Promising Irishman Michael Conlan, a bronze medallist at the AIBA World Boxing Championships Baku 2011, showed just why he is rated so highly, putting in a real polished performance against Duke Micah from Ghana. The 20-year-old orthodox fighter from Ireland let his jabs do the talking before swiftly moving to work the body and throw several stinging uppercuts. Micah was brave but could not cope with his opponent’s excellence. Conlan, seeded sixth, comfortably won each round on his way to a classy 19:8 victory to set up a quarter-final meeting with Oubaali.
Thai southpaw Chatchai Butdee began his contest with rising star Robeisy Ramirez Carrazana at breakneck speed, throwing lots of shots to try and dictate the tempo of the fight. This however was playing right into the hands of the expert counter-puncher from Cuba, who landed some great hooks in both the first and second rounds to score heavily. In the third, Ramirez Carrazana turned on the style and seemed to hit his target each time he let fly, with a couple of thunderous straight one-twos rocking the man from Thailand. It was a vintage performance by the Cuban who won 22:10 against a top opponent, sending out a real message of intent to the other pretenders in the draw.
The crowd went wild as the last two Flyweight (52kg) boxers made their big entrance. Representing Great Britain was Andrew Selby, one of the most technically gifted boxers across the ten weight categories, and in the opposite corner the savvy Kazak Ilyas Suleimonov. It was superb right from the start with some great movement and sensational footwork by both boxers making for a fight out of the very top drawer. Evenly matched in the first, Selby did enough to shade it by a point. In the second however, the Brit’s unrelenting style was beginning to overawe Suleimonov. The third and final round was simply outstanding as both fighters displayed a tremendous attitude and the crowd was treated to a real boxing spectacle. Ultimately it was the supremely talented Selby who took the victory 19:15. Seeded second, the ambidextrous British boxer, who switches stance at will, now faces the impressive Ramirez Carrazana for a place in the semi-finals.
After the bout, Selby told the media, “I had sparred with him before so I was prepared. The game plan was to catch him as he charged in. I think what made the difference was that I was just a little bit faster than him. I will need to improve but it is a good start”.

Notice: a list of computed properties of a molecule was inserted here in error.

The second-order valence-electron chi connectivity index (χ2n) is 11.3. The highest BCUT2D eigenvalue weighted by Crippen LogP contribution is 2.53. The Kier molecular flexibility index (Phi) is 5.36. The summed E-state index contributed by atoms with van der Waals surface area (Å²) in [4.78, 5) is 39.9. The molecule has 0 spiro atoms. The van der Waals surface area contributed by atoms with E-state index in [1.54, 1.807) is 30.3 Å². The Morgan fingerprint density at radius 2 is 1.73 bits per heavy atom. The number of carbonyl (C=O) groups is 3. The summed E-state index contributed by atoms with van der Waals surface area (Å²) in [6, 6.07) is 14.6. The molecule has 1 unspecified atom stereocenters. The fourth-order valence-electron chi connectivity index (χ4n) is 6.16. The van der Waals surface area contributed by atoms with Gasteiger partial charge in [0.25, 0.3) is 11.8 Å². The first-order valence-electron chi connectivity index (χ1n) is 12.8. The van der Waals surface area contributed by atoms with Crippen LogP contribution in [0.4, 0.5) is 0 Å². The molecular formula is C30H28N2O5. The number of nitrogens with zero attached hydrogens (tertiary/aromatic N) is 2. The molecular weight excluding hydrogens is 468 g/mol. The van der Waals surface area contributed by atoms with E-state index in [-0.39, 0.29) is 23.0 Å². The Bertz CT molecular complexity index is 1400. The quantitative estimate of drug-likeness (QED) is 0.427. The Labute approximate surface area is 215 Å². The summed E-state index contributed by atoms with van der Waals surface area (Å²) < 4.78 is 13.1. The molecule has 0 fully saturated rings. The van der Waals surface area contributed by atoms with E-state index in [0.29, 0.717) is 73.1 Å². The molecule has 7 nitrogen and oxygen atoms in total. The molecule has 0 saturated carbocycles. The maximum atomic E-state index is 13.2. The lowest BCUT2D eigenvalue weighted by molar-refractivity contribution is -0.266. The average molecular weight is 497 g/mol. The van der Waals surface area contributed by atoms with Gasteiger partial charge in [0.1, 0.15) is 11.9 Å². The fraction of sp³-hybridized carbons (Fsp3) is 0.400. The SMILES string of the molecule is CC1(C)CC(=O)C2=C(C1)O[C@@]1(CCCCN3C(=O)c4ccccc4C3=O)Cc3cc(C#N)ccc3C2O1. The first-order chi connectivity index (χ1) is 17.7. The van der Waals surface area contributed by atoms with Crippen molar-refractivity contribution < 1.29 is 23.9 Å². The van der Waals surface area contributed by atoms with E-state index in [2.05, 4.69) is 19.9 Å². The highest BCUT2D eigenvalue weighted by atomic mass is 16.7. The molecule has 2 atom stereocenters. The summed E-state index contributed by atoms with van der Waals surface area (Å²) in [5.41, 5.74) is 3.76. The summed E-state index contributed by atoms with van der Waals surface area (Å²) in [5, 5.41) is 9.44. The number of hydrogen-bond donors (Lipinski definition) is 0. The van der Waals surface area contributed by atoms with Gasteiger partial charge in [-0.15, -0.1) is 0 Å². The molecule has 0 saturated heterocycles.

Krishan Vikas versus Errol Spence in the first Welterweight (69kg) contest of the evening went to appeal and Spence was awarded the victory on review after the 13-11 decision was overturned.
25-year-old Adam Nolan from Ireland started well against the tough Russian Andrey Zamkovoy, using good head movement to dodge his opponent’s swinging hooks before unleashing some solid one-two combinations. The Russian southpaw however caught his rival twice in quick succession to edge the first round in the closing stages. Nolan continued to be bright and positive with the right hook landing on his intended target but the compact Zamkovoy’s economical style was paying dividends as time and time again he breached the defences of the Irishman with some good combinations. The inexperience of Nolan told in the latter stages as the Russian now began to dominate and unload at will, the Irishman taking a standing eight count in the third. Zamkovoy is now looking like a dark horse in this draw after that resounding 18:9 victory, which sees him battle Vikas in the next stage of this enthralling competition.
South Africa’s Siphiwe Lusizi versus Gabriel Maestre Perez of Venezuela was a very interesting fight with both seemingly only concerned with going forward throughout the three rounds. It made for a spectacular show with each boxer taking turns throwing punches. Lusizi, a southpaw, edged the first round with his effective jabs, but in the second Maestre Perez was inspired, connecting with a high volume of his shots as his South African opponent seemed to forget about the defensive side of the noble art. The Venezuelan applied the pressure in the third to close out the contest and win 18:13.
Welterweight (69kg) second seed from Kazakhstan Serik Sapiyev faced Japanese southpaw Yasuhiro Suzuki in the last bout of the day. The experienced AIBA World Championships silver medallist Sapiyev showed his class and made his experience count with some clever movement and some expert selection of punches to dominate the first two rounds with real panache. The 24-year-old from Japan was devoid of ideas against the superiority of Sapiyev and the Kazak confirmed his status as one of the favourites with this resounding 25:11 victory. He now will battle Maestre Perez with a semi-final position at stake.
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Tomorrow sees the Light Flyweights (46-49kg), Light Welterweights (64kg) and Light Heavyweights (81kg) take to the ring, with 24 bouts over two sessions.